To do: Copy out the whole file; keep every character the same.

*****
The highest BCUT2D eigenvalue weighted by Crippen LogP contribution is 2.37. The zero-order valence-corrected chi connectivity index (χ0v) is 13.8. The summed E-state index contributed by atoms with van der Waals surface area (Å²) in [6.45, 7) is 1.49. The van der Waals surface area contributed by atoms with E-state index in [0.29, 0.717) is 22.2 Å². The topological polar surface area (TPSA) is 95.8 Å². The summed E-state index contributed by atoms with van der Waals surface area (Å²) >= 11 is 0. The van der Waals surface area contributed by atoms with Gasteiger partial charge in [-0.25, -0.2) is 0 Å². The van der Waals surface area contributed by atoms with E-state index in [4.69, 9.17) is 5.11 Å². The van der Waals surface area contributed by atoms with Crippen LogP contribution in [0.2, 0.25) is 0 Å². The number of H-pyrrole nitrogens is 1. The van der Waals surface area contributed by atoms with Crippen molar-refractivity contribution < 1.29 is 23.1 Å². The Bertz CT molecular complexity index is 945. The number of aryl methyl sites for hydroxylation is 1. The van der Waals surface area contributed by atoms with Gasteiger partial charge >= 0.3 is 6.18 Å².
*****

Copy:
The highest BCUT2D eigenvalue weighted by Crippen LogP contribution is 2.37. The zero-order valence-corrected chi connectivity index (χ0v) is 13.8. The summed E-state index contributed by atoms with van der Waals surface area (Å²) in [6.45, 7) is 1.49. The van der Waals surface area contributed by atoms with E-state index in [0.29, 0.717) is 22.2 Å². The topological polar surface area (TPSA) is 95.8 Å². The summed E-state index contributed by atoms with van der Waals surface area (Å²) >= 11 is 0. The van der Waals surface area contributed by atoms with Gasteiger partial charge in [-0.25, -0.2) is 0 Å². The van der Waals surface area contributed by atoms with E-state index in [4.69, 9.17) is 5.11 Å². The van der Waals surface area contributed by atoms with Crippen LogP contribution in [0.2, 0.25) is 0 Å². The number of H-pyrrole nitrogens is 1. The van der Waals surface area contributed by atoms with Crippen molar-refractivity contribution < 1.29 is 23.1 Å². The Bertz CT molecular complexity index is 945. The number of aryl methyl sites for hydroxylation is 1. The van der Waals surface area contributed by atoms with Gasteiger partial charge >= 0.3 is 6.18 Å².